movie Money Ball discussion, business and finance homework help

Please reply to my classmates post for example you might start hi nice post i think …..

Post 1 Shannon wrote this:

In the movie Money Ball, Billy Beane a former baseball player himself and Peter Brand a graduate from Harvard wanted to change the game of baseball.  Billy had decided that he was tired of making it to the “last” game and not winning.  At the end of that last season, the team lost 2 key players and need to have them replaced.  Using the BI of the statistics and analytics they were able to build a team solely off of the numbers and not the players ability to play the game itself.  Not everyone was in agreement which meant that they were going to face some challenges.  In addition to the players, the media and even other scouts and coaches Billy continued to believe in the method that he used.  Peter whole heartedly believed in the program 100% which made Billy decide that they did not need to prove themselves to anyone else.  BI was also able to provide them with the additional information they needed on the other teams in the organization.  This information gave them the ammo in a sense to use when it was time to trade players.  In the end, the Oakland A’s still did not will that World Series pennant like they had wanted but they did in change the game.  Billy was offered a healthy salary to leave the A’s and go to Boston to be the general manager for the Red Sox.  He declined the offer and stayed on with Oakland.  To Billy, it was never about the money.  He just wanted to enjoy the game and make a difference.

If I were the general manager of a sports team I would definitely try the BI that Billy Beane did in this movie. I would want to have the best team that I thought would be able to win the game at hand.  I would also want to look at this from a long term point of view as well.  In using the analytics that were prevented in the movie, I would be able to use this in other aspects of the company as well.  As an example, it can be used in merchandise, ticket sales to labor agreements and player contracts. 

Even in today’s world these analytics are being used.  in the NBA, data analytics is what drove the contract talks at the end of the lockout in December 2012.  I think that this is just the beginning and it will get stronger and better as the time goes on.  Technology and BI go hand in hand and will continue to only be improved.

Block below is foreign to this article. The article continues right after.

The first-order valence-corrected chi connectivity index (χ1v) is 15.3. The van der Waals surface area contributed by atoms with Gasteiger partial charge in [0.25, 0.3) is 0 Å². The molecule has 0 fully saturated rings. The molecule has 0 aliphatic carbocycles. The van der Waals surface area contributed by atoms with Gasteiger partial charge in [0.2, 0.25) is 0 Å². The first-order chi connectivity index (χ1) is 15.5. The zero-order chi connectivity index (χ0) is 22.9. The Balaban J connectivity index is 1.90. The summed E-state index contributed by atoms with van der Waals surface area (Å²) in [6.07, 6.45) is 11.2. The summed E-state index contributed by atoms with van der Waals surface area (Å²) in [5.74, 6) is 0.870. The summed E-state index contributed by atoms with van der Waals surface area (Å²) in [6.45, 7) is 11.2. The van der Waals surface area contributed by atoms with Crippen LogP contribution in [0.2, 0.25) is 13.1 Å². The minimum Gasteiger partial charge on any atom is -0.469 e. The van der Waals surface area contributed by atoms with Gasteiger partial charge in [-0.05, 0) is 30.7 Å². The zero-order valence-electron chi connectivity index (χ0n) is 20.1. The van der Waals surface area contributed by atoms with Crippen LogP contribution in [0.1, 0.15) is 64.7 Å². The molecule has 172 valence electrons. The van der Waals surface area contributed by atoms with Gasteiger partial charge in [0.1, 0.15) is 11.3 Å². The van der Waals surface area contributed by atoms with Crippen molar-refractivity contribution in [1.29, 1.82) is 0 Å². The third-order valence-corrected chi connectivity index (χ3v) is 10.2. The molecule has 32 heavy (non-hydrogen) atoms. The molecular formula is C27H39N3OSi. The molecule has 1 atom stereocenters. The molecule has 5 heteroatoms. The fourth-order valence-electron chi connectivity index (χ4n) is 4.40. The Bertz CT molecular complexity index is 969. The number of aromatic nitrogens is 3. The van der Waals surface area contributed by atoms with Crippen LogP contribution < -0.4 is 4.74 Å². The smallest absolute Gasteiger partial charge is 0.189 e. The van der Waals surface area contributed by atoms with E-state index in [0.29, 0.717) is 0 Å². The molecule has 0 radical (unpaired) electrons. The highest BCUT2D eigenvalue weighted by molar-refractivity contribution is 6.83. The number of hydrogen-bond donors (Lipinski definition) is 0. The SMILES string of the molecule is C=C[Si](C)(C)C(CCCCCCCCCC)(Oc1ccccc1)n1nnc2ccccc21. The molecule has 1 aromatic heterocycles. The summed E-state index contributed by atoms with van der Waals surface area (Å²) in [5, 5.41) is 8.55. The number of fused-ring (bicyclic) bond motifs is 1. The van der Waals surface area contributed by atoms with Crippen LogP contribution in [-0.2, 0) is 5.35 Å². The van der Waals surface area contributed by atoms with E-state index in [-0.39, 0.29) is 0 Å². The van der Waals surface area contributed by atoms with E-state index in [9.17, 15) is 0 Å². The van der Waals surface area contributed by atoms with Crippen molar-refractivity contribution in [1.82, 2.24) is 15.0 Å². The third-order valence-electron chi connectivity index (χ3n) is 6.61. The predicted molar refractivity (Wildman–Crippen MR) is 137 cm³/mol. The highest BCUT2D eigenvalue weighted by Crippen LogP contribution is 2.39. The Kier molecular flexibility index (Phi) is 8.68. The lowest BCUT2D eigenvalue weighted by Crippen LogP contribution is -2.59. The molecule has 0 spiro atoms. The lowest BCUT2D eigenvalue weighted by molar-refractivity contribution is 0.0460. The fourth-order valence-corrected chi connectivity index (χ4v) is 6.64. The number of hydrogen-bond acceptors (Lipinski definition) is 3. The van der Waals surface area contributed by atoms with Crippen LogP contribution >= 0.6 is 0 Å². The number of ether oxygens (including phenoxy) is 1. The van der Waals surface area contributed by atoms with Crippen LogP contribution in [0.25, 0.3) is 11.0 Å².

http://www.informationweek.com/software/information-management/analytics-drives-next-generation-of-moneyball-in-sports/d/d-id/1103255?

Post 2  Daniel post this:

The Oakland A’s organization from the major-league baseball got smarter by using business intelligence by focusing on on-base averages for players. Billy Beane and Paul DePodesta came to the conclusion that looking at players batting averages was not a proper method of analyzing potential players for their team. They began to focus on how many times on average each player was to get on base. They used business intelligence to apply certain methods to decipher through the data and find the players that had the best on base average. This method helped him to find better quality players for their organization.

I would use business intelligence in a similar fashion to manage a specific sports team. For example, for basketball I would develop a method of analyzing the different players and how they could generate points for the team. Looking at each potential player and what their scoring potential is for each prior season and analyzing this data. I would also want to analyze how often these players are getting hurt during the season. This would help to figure out the best possible athletes that can be used on the team.

References: 

De Luca, M., Horovitz, R., & Pitt, B. (2011). Moneyball. United States: Columbia Pictures. 

Sharda, R., Delen, D., Turban, E. (2014). Business Intelligence A Managerial Perspective on Analytics, 3rd ed. Pearson Education.

http://www.forbes.com/sites/benkerschberg/2011/11/01/manufacturing-moneyball-using-big-data-and-business-intelligence-to-spur-operational-excellence/2/#79844a9f505b